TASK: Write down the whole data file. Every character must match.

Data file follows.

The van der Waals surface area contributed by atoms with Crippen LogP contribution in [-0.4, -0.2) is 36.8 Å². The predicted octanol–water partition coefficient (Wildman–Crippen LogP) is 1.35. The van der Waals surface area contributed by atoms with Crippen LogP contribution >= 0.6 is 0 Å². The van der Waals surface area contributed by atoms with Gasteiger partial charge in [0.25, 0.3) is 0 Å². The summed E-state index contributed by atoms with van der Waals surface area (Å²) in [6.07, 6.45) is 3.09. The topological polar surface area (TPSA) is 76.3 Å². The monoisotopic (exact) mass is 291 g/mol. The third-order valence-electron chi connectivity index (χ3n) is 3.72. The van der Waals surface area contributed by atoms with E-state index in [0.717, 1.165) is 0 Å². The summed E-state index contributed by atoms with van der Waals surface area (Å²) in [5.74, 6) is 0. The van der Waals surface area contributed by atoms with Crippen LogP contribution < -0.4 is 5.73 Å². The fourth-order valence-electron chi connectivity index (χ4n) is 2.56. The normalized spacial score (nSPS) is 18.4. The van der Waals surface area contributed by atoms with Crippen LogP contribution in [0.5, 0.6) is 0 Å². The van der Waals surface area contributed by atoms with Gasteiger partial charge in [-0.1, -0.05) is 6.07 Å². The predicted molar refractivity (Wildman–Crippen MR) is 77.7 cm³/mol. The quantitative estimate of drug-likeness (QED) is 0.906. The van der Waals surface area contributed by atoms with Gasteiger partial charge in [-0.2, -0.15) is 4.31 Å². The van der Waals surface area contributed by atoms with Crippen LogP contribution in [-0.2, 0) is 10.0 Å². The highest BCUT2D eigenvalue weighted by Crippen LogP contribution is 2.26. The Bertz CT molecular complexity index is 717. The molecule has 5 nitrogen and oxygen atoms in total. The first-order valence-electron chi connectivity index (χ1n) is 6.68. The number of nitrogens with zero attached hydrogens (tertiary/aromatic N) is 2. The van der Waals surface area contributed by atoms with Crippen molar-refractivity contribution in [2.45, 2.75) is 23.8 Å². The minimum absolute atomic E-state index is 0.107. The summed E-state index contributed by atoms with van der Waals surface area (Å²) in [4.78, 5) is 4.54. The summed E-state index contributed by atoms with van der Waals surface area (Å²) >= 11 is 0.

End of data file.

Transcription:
The van der Waals surface area contributed by atoms with Crippen LogP contribution in [-0.4, -0.2) is 36.8 Å². The predicted octanol–water partition coefficient (Wildman–Crippen LogP) is 1.35. The van der Waals surface area contributed by atoms with Crippen LogP contribution >= 0.6 is 0 Å². The van der Waals surface area contributed by atoms with Gasteiger partial charge in [0.25, 0.3) is 0 Å². The summed E-state index contributed by atoms with van der Waals surface area (Å²) in [6.07, 6.45) is 3.09. The topological polar surface area (TPSA) is 76.3 Å². The monoisotopic (exact) mass is 291 g/mol. The third-order valence-electron chi connectivity index (χ3n) is 3.72. The van der Waals surface area contributed by atoms with E-state index in [0.717, 1.165) is 0 Å². The summed E-state index contributed by atoms with van der Waals surface area (Å²) in [5.74, 6) is 0. The van der Waals surface area contributed by atoms with Crippen LogP contribution < -0.4 is 5.73 Å². The fourth-order valence-electron chi connectivity index (χ4n) is 2.56. The normalized spacial score (nSPS) is 18.4. The van der Waals surface area contributed by atoms with Crippen LogP contribution in [0.5, 0.6) is 0 Å². The van der Waals surface area contributed by atoms with Gasteiger partial charge in [-0.1, -0.05) is 6.07 Å². The predicted molar refractivity (Wildman–Crippen MR) is 77.7 cm³/mol. The quantitative estimate of drug-likeness (QED) is 0.906. The van der Waals surface area contributed by atoms with Gasteiger partial charge in [-0.2, -0.15) is 4.31 Å². The van der Waals surface area contributed by atoms with Crippen LogP contribution in [-0.2, 0) is 10.0 Å². The highest BCUT2D eigenvalue weighted by Crippen LogP contribution is 2.26. The Bertz CT molecular complexity index is 717. The molecule has 5 nitrogen and oxygen atoms in total. The first-order valence-electron chi connectivity index (χ1n) is 6.68. The number of nitrogens with zero attached hydrogens (tertiary/aromatic N) is 2. The van der Waals surface area contributed by atoms with Crippen molar-refractivity contribution in [2.45, 2.75) is 23.8 Å². The minimum absolute atomic E-state index is 0.107. The summed E-state index contributed by atoms with van der Waals surface area (Å²) in [4.78, 5) is 4.54. The summed E-state index contributed by atoms with van der Waals surface area (Å²) >= 11 is 0.